1.) there was no society-wide lockdown in the United States during the Asian Flu pandemic.  Life continued more-or-less as normal; workplaces and schools remained open, travel took place, sporting and theatre events continued and there was no massive government interference in the daily lives of Americans.  In the United Kingdom, factories, offices and mines were closed and roughly 100,000 children in London were off school because they were suspected as having influenza.  U.K. hospitals were closed when doctors and nurses became ill.

2.) there was no 24 hour a day, 7 day a week news coverage on television to bombard people with the latest death and infection statistics, ramping up the fear level of the populace.  Obviously, there was also no internet to disseminate medical information and misinformation along with an unhealthy dose of fear.  I would also add that  Professor Neil Ferguson was not creating his highly controversial statistical models that were used by governments around the world to justify the imposition of medical martial law on their citizens because of the fear of overrun medical systems.

3.) Americans were not as prone to be obese in the 1950s as they are today.  Here is a chart showing how obesity rates in the United States have changed since 1960:

As you can see, obesity rates among men has risen from 10 percent in 1960 to nearly 40 percent in 2014 and obesity rates among women has risen from 15 percent in 1960 to just over 40 percent in 2014.  As well, the rates of extreme obesity has risen for both sexes.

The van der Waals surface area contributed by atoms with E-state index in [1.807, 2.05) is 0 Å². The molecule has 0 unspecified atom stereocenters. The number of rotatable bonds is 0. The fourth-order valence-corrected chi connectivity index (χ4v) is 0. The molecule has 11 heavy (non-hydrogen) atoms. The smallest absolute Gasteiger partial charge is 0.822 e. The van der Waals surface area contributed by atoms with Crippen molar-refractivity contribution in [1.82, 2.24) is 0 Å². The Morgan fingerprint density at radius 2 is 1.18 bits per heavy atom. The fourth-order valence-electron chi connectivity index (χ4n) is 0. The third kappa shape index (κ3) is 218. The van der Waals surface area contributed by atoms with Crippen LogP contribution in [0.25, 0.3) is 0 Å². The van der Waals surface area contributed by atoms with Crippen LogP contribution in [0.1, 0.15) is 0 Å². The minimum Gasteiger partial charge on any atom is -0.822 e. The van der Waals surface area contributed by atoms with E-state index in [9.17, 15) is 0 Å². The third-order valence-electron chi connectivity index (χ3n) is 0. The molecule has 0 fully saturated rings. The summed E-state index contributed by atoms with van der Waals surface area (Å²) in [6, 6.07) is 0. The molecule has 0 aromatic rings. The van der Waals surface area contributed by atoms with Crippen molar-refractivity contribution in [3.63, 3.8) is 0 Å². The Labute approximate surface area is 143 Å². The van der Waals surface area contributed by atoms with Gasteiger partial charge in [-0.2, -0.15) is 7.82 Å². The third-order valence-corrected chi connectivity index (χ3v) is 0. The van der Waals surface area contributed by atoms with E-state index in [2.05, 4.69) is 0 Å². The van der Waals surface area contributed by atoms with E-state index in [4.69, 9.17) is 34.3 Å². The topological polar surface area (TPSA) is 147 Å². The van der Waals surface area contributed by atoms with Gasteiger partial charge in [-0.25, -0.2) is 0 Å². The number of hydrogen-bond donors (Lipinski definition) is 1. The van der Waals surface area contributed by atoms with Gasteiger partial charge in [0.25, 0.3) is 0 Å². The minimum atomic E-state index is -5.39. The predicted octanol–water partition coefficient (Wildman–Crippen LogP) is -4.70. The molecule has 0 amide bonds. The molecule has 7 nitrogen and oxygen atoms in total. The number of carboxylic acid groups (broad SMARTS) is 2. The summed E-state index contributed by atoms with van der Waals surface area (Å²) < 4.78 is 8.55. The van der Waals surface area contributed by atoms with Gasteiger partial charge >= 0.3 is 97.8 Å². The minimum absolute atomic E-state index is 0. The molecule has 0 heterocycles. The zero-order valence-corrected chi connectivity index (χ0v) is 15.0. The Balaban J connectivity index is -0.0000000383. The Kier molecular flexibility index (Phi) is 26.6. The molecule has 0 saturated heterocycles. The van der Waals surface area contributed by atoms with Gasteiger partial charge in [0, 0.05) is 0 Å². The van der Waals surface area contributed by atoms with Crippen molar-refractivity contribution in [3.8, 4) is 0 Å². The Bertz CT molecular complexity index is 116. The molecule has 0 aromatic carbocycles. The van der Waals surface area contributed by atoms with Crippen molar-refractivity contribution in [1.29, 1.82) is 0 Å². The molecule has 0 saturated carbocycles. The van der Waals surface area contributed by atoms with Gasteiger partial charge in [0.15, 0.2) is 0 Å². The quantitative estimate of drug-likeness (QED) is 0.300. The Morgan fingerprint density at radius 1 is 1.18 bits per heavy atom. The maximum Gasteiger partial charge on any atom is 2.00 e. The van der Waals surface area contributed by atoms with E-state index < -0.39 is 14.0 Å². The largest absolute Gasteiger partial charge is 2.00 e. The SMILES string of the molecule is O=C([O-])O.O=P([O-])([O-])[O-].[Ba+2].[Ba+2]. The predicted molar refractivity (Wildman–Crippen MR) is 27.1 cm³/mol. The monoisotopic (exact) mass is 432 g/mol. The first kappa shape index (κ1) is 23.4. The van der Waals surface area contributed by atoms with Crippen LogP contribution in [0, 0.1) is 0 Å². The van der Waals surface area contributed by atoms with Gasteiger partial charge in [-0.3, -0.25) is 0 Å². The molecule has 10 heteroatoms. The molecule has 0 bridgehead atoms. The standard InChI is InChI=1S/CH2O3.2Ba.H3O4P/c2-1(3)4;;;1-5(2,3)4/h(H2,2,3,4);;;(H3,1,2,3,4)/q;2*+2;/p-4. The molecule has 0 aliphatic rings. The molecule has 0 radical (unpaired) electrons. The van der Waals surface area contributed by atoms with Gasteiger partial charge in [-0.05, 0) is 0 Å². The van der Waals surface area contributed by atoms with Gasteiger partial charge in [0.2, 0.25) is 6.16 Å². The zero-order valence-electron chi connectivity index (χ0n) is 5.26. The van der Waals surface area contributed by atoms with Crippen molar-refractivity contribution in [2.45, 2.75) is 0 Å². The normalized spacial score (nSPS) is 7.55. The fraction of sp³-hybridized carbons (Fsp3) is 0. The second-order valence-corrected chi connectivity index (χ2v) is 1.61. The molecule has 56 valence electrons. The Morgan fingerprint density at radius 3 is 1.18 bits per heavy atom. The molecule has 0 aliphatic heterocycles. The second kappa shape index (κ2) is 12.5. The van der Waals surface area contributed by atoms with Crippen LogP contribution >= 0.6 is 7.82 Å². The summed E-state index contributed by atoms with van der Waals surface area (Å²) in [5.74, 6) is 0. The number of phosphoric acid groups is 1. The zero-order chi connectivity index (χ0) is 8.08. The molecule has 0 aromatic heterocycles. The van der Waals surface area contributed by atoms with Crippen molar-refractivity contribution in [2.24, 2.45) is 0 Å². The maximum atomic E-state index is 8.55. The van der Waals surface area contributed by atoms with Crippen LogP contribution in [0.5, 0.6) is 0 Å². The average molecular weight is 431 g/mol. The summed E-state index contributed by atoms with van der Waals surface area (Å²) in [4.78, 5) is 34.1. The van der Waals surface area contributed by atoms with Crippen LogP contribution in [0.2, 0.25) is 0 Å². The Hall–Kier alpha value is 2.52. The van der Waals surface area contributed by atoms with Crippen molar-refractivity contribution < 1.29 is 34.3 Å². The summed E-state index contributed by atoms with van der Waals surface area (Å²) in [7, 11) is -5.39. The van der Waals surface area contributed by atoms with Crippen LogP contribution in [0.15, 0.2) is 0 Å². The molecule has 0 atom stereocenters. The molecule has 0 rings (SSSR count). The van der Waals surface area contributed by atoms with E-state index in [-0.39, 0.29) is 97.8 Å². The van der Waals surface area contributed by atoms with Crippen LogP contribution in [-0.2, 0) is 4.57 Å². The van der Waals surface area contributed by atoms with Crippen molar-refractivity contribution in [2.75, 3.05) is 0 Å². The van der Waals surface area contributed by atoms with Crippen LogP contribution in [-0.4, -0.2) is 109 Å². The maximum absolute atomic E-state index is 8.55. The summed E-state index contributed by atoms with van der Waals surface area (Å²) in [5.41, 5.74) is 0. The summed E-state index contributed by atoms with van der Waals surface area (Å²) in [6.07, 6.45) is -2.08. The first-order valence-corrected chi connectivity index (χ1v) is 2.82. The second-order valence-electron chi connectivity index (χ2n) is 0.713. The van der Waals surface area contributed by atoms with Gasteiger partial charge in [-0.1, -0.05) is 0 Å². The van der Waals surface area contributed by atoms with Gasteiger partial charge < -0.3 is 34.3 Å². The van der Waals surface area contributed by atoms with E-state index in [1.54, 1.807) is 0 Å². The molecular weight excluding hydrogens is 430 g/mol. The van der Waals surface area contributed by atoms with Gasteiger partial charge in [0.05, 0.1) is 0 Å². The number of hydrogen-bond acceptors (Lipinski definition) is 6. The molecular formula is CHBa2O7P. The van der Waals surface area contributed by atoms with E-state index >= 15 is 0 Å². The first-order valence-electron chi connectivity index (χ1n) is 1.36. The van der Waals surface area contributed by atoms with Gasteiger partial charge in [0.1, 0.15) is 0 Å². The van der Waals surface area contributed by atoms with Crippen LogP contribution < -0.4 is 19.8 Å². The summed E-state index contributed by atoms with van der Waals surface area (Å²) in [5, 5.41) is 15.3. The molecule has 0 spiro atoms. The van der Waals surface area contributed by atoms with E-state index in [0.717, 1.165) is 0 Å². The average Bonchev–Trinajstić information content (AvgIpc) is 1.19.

Even children are becoming increasingly obese as shown on this chart:

4.) Political polarization was not as "polar" during the 1950s as it is today, a factor that has led to the politicization of science.  The Democrats are doing what they can to perpetuate the narrative that the pandemic and resulting economic shutdown are all Donald Trump's fault and the Republicans are taking the opposite approach.  This has held down to the voter level with most right-leaning voters believing that Donald Trump has done a good job of managing the pandemic while left-leaning voters blame Donald Trump for tens of thousands of deaths.

The Asian Flu virus persisted for many years after making its first appearance in 1957 and eventually mutated to become the H3N2 virus which first appeared in the United States in September 1968.  It also contained a new H3 hemagglutinin but contained the N2 neuraminidase from the 1957 H2N2 virus.  The 1968 pandemic resulted in 1 million deaths globally and about 100,000 deaths in the United States.  

With all of this information in mind, we have to ask this final question; in the 1950s and 1960s, were governments (and their citizens) smarter than they are now or is it just that politicians are playing us against each other, seeking to divide and conquer based on a "plandemic"?  Perhaps there is an underlying decline in governments' regard for civil rights and freedom that is to blame.  While we may think that we are more sophisticated and knowledgeable than people were in the 1950s and 1960s, maybe we are just deluding ourselves.


  1. Is there any way you could remove the stupid previous comment?

  2. Thank you for your thoughtful insight.

  3. I was in my mid - teens during the outbreak of 1957-8 in UK. My father worked in a coal mine in Kent. I do not recall that he was laid off work, nor that the mine "closed" - you cannot close a below sea level mine, or it never opens again. Neither was I off school at all. In fact, I dont even remember any Influenza outbreak, although I do remember a bad one in 1950 when I was much younger. I suspect your figures for UK are wrong.